The World Bank has revealed that the Nigerian economy will grow by an estimated value of 2.5% in 2022 and 2.8% in 2023, increasing by 0.1% from 2021 to 2022.
The international financial institution expects increase in oil prices and businesses in the service sector (Information and Communication Technology sector & Financial Services sector) to catalyze economic growth.
In the World Bank’s global economic prospects report, the oil sector is predicted to benefit from surging oil prices and service sector activities will initiate progressive growth trend.
Texts from the report ,“In Nigeria, growth is projected to strengthen somewhat to 2.5 per cent in 2022 and 2.8 per cent in 2023.
“The oil sector should benefit from higher oil prices, a gradual easing of the Organisation of the Petroleum Exporting Countries production cuts, and domestic regulatory reforms. Activity in service sectors is expected to firm as well, particularly in telecommunications and financial services.”
It was, however, stated that the recovery from pandemic-induced income, employment losses, and inflation would be slow.
The report further delineated that COVID-19 variants (OMICRON) alongside insecurity and social disruption will hinder non-oil sector activities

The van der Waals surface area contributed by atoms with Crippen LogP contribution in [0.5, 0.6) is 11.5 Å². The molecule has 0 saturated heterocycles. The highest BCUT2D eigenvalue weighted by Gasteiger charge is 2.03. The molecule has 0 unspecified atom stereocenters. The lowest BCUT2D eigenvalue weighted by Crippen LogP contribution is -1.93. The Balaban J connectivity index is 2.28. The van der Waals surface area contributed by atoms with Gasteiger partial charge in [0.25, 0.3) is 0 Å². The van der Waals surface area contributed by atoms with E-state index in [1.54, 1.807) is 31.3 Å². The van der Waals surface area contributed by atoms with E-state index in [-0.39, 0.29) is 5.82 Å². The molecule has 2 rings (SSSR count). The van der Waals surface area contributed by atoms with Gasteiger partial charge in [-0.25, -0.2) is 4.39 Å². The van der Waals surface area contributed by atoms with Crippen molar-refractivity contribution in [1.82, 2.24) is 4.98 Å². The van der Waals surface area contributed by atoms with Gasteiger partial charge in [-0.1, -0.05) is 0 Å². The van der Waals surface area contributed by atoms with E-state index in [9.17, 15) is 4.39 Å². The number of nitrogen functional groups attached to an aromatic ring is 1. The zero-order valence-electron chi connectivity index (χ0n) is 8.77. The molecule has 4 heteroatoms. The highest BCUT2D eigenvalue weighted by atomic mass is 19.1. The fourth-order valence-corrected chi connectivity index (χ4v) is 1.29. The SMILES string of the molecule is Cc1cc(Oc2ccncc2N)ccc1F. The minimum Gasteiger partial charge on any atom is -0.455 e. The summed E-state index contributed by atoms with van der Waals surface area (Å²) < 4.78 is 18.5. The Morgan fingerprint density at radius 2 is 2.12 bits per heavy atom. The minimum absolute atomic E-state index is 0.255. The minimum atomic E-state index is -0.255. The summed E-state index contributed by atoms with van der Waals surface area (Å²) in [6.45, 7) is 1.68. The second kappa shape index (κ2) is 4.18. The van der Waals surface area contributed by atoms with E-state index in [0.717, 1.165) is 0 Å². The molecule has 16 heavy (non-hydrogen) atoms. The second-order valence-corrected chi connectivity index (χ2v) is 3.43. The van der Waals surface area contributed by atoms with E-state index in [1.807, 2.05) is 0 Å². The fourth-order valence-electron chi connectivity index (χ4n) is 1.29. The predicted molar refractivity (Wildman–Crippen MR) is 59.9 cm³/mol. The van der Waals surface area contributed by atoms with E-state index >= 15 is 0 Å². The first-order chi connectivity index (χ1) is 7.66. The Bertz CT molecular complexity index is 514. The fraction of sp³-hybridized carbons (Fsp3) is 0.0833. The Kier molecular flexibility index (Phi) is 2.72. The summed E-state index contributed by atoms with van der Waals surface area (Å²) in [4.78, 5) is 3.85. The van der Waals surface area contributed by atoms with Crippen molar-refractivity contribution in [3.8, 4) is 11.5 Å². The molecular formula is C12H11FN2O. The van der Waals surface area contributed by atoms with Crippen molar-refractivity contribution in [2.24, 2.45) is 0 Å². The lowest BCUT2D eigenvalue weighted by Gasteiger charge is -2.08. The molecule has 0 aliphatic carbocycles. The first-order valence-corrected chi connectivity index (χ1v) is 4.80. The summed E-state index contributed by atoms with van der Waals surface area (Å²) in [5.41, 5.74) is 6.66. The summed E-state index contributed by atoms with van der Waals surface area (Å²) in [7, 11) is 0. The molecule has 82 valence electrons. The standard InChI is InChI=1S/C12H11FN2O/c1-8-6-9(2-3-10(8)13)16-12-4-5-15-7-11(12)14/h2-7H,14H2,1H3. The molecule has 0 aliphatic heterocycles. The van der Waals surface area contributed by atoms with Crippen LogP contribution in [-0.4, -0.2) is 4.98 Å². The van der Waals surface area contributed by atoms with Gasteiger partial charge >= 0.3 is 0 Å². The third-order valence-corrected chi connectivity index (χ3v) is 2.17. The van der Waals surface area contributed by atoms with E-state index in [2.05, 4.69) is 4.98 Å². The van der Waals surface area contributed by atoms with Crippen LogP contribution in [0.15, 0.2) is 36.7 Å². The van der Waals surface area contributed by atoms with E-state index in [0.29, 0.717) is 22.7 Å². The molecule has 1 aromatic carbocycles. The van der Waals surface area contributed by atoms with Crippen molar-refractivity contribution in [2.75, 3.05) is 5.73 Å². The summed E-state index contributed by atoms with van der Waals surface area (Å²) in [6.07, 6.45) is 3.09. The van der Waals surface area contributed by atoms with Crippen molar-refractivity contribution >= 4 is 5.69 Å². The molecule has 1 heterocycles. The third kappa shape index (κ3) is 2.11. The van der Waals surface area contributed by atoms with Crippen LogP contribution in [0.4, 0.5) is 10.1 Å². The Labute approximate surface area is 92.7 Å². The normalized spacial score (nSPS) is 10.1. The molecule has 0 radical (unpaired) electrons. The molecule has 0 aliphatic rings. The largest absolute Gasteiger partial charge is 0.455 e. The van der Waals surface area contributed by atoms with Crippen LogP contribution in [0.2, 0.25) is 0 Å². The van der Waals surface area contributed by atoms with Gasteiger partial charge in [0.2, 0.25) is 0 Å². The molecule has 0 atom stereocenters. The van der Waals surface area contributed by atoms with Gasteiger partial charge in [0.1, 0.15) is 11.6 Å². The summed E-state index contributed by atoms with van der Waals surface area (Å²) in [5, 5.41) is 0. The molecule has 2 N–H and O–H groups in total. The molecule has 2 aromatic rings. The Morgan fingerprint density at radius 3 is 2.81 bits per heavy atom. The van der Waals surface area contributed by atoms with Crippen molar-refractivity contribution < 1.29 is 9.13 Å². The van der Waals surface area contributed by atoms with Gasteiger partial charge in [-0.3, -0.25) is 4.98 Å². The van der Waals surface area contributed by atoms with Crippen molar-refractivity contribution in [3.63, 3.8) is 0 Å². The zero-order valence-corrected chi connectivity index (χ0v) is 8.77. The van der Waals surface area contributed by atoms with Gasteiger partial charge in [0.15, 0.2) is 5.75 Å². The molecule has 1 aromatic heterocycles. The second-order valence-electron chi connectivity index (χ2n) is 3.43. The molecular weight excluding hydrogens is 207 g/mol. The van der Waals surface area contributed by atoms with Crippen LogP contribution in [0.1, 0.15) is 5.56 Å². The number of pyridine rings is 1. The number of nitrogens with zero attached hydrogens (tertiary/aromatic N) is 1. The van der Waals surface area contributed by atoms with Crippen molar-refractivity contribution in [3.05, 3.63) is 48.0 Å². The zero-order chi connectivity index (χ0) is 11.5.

“However, the reversal of pandemic-induced income and employment losses is expected to be slow; this, along with high food prices, restrains a faster recovery in domestic demand.
“Activity in the non-oil economy will remain curbed by high levels of violence and social unrest, as well as the threat of fresh COVID-19 flare-ups with remaining mobility restrictions being lifted guardedly because of low vaccination rates — just about 2 per cent of the population, had been fully vaccinated by the end of 2021,”
The world banks publication also estimated a decline in per capita income in 2022 in Nigeria, South Africa and Angola.
The report read, “After barely increasing last year, per capita incomes are projected to recover only at a subdued pace, rising 1.1 per cent a year in 2022-23, leaving them almost 2 per cent below 2019 levels.
“In South Africa and Nigeria, per capita incomes are projected to remain more than 3 per cent below pre-pandemic levels in 2023.”